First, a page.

Part 1: Lineage
It is no secret that the two most widely recognized World Titles are those of World Championship Wrestling (WCW) and The World Wrestling Federation (WWF). My series will attempt to analyze the two titles and evaluate who has a truer claim to The World Heavyweight Title. In order to reach this end, I will evaluate the title's lineages, the former champions, the conduct and performance of former champions, an evaluation of both titles over the last year, and my conclusion.
The first in the series will be lineage of the titles. First, there is WCW. The WCW World Heavyweight Title came into existence on 01/11/91 in East Rutherford, NJ. Ric Flair defeated Sting to win The National Wrestling Alliance (NWA) World Heavyweight Title. With the NWA no longer operating as an organization, Flair was recognized as the first WCW World Heavyweight Champion.
While six years is a brief amount of time to have existed, WCW does have deep roots. As was stated, WCW emerged from the NWA. There are several important dates to remember in NWA history. The first NWA World Heavyweight Champion was crowned during October of 1948. His name was Orville Brown, and he was the reigning Kansas City based Midwest Wrestling Association (MWA) World Heavyweight Champion. When the MWA merged with the newly formed NWA, Brown was recognized as the first NWA World Heavyweight Champion. 11/01/49 was the day that Brown's career was ended. He was in an automobile accident and was forced to forfeit his title to The National Wrestling Association (NWA) World Heavyweight Champion, Lou Thesz. The two were slated to face off on 11/25/49 in a unification match in St. Louis, MO. However, Thesz was awarded the NWA World Heavyweight Title on 11/27/49. This forced the National Wrestling Association World Heavyweight Title to become abandoned.
Let's not forget about the MWA. This was The Kansas City based version of The MWA World Title. The first MWA World Champion was crowned on 01/19/40 when Bobby Brunns defeated Orville Brown in Kansas City, KS. Unlike the NWA, the MWA had no parent organization. Its history began in 1940 and continued until the two titles were merged in 1948.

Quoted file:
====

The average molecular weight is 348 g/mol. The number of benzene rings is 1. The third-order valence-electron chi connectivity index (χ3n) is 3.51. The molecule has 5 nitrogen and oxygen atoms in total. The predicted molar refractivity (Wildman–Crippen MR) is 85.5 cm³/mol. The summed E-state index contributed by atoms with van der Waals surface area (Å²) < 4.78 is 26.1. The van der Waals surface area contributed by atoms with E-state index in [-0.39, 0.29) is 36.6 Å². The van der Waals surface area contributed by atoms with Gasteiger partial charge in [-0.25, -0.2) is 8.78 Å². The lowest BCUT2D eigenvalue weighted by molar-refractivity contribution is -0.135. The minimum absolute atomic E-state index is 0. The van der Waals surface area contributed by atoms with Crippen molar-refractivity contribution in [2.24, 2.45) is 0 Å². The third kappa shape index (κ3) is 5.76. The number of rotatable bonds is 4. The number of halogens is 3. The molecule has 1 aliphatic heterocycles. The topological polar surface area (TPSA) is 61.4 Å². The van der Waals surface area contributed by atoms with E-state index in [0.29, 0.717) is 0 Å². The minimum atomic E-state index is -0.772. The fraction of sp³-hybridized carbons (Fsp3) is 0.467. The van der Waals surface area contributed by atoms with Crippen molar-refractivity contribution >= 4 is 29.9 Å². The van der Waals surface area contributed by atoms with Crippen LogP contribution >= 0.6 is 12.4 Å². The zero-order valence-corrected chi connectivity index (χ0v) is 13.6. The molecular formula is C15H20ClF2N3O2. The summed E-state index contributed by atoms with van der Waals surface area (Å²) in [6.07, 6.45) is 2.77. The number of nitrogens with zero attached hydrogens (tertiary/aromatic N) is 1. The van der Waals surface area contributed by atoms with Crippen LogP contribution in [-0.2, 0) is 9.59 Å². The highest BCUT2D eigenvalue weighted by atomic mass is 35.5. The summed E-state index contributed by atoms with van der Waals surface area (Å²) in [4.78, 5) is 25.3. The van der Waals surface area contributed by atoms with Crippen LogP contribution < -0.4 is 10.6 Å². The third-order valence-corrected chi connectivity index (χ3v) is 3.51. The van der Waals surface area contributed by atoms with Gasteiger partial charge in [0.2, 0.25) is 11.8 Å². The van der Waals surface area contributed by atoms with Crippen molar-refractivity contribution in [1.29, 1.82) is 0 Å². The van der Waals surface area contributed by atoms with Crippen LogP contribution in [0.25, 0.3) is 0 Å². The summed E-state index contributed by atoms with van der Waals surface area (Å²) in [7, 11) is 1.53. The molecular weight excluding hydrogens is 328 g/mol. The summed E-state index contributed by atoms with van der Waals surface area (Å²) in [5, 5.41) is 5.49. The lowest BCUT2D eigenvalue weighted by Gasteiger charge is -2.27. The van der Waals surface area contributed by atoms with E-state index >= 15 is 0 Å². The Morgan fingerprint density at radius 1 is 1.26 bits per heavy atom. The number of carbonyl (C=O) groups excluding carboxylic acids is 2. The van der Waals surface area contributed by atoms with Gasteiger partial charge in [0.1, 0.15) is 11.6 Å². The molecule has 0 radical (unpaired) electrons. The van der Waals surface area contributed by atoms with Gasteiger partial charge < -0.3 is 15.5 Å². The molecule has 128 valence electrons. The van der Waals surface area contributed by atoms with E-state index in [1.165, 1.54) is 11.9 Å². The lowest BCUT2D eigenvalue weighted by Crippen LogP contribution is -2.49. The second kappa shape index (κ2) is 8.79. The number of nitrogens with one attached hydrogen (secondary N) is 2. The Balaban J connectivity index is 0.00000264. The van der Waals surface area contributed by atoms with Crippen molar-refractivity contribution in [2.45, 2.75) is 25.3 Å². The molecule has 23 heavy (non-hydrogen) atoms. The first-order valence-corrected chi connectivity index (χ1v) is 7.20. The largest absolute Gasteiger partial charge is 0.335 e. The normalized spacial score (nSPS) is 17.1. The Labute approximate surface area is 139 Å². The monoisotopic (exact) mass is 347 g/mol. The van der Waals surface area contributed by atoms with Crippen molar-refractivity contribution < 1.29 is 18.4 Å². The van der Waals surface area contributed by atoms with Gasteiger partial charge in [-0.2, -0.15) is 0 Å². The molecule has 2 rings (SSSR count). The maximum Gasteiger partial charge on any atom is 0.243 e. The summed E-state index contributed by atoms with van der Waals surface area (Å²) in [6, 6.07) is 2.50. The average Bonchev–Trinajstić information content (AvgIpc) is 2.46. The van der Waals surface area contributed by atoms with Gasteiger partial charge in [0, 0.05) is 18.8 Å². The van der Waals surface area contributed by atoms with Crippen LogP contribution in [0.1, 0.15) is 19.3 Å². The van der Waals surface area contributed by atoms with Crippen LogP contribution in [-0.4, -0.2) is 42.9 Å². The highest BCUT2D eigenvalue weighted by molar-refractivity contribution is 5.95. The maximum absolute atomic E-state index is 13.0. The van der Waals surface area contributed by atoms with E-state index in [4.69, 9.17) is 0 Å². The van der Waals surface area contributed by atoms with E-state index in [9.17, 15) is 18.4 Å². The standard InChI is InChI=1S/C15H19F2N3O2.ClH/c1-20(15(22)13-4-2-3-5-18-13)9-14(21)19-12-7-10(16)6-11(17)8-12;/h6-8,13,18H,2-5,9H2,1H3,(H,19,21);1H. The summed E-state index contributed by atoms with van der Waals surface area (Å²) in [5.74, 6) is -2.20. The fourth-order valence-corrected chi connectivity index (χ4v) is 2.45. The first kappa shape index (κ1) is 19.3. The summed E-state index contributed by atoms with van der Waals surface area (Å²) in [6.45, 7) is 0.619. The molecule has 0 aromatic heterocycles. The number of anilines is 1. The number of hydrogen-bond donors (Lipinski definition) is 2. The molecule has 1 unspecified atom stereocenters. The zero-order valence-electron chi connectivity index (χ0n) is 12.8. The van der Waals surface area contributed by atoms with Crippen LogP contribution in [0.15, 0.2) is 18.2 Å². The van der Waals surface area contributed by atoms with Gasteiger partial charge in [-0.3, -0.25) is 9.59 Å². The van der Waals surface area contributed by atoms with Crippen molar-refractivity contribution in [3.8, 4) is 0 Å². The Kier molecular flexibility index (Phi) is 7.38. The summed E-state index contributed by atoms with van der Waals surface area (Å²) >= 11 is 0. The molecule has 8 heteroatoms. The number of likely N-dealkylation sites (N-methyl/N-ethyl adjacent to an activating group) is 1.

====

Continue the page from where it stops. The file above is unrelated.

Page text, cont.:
So far, WCW can trace their roots as far as 1940 and The MWA. Can we go further? You bet. Let's look at The National Wrestling Association. The first NWA World Champion was Dick Shikat. He won the title on 08/23/29 after defeating Jim Londos in Philadelphia, PA. This title would continue until 11/27/49 when Lou Thesz unified the NWA World Title with the National Wrestling Alliance World Title.
Now WCW can trace themselves back to 1929. Trust me, it goes much deeper than that. Those are the titles that it is easiest to link WCW to. Now, if one were to connect all the different World Titles and the different unifications, it would be possible to trace the WCW history back to 01/19/1880. On that day, William Muldoon defeated Thiebaud Bauer in New York, NY for The first American Greco-Roman Title. Muldoon would go on to retire as champion on 12/31/1891. Ernest Roeber defeated Apollo to win the vacant title sometime during 1892.
On 03/14/1887, Evan "Strangler" Lewis defeated Joe Acton in Chicago, IL to win the Catch-As-Catch-Can Title. Joe Acton had been the first Catch-As-Catch-Can Champion by defeating Tom Cannon on 12/09/1881 in London, England.
In New Orleans, LA on 03/02/1893, Evan "Strangler" Lewis and Ernest Roeber would make wrestling history. The American Greco-Roman Champion and The Catch-As-Catch-Can Champion faced off in a best of five falls unification match in which both the greco-roman and catch-as-catch-can styles were used. Lewis came out on top and unified the two titles into the American Heavyweight Title.
On 04/03/1908, the reigning American Heavyweight Champion, Frank Gotch, defeated The World Heavyweight Champion, George Hackenschmidt, in Chicago, IL to unify The American Title with the World Heavyweight Title.